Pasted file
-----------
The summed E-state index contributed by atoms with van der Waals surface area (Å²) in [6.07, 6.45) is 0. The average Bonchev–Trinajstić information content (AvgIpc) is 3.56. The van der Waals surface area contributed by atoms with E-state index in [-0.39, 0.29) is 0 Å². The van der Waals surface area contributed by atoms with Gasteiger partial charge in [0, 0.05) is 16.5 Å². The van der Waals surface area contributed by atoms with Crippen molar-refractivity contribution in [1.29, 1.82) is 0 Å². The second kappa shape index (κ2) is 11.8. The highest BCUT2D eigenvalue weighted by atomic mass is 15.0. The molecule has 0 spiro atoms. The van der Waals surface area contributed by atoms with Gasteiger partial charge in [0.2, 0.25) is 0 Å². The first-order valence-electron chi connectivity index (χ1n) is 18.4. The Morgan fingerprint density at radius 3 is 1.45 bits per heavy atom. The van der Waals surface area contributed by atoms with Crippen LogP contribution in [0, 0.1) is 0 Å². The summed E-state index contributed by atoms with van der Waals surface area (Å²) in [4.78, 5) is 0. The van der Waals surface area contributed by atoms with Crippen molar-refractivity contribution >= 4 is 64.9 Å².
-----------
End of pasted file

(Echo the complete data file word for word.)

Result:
The summed E-state index contributed by atoms with van der Waals surface area (Å²) in [6.07, 6.45) is 0. The average Bonchev–Trinajstić information content (AvgIpc) is 3.56. The van der Waals surface area contributed by atoms with E-state index in [-0.39, 0.29) is 0 Å². The van der Waals surface area contributed by atoms with Gasteiger partial charge in [0, 0.05) is 16.5 Å². The van der Waals surface area contributed by atoms with Crippen molar-refractivity contribution in [1.29, 1.82) is 0 Å². The second kappa shape index (κ2) is 11.8. The highest BCUT2D eigenvalue weighted by atomic mass is 15.0. The molecule has 0 spiro atoms. The van der Waals surface area contributed by atoms with Gasteiger partial charge in [0.2, 0.25) is 0 Å². The first-order valence-electron chi connectivity index (χ1n) is 18.4. The Morgan fingerprint density at radius 3 is 1.45 bits per heavy atom. The van der Waals surface area contributed by atoms with Crippen LogP contribution in [0, 0.1) is 0 Å². The summed E-state index contributed by atoms with van der Waals surface area (Å²) in [4.78, 5) is 0. The van der Waals surface area contributed by atoms with Crippen molar-refractivity contribution >= 4 is 64.9 Å².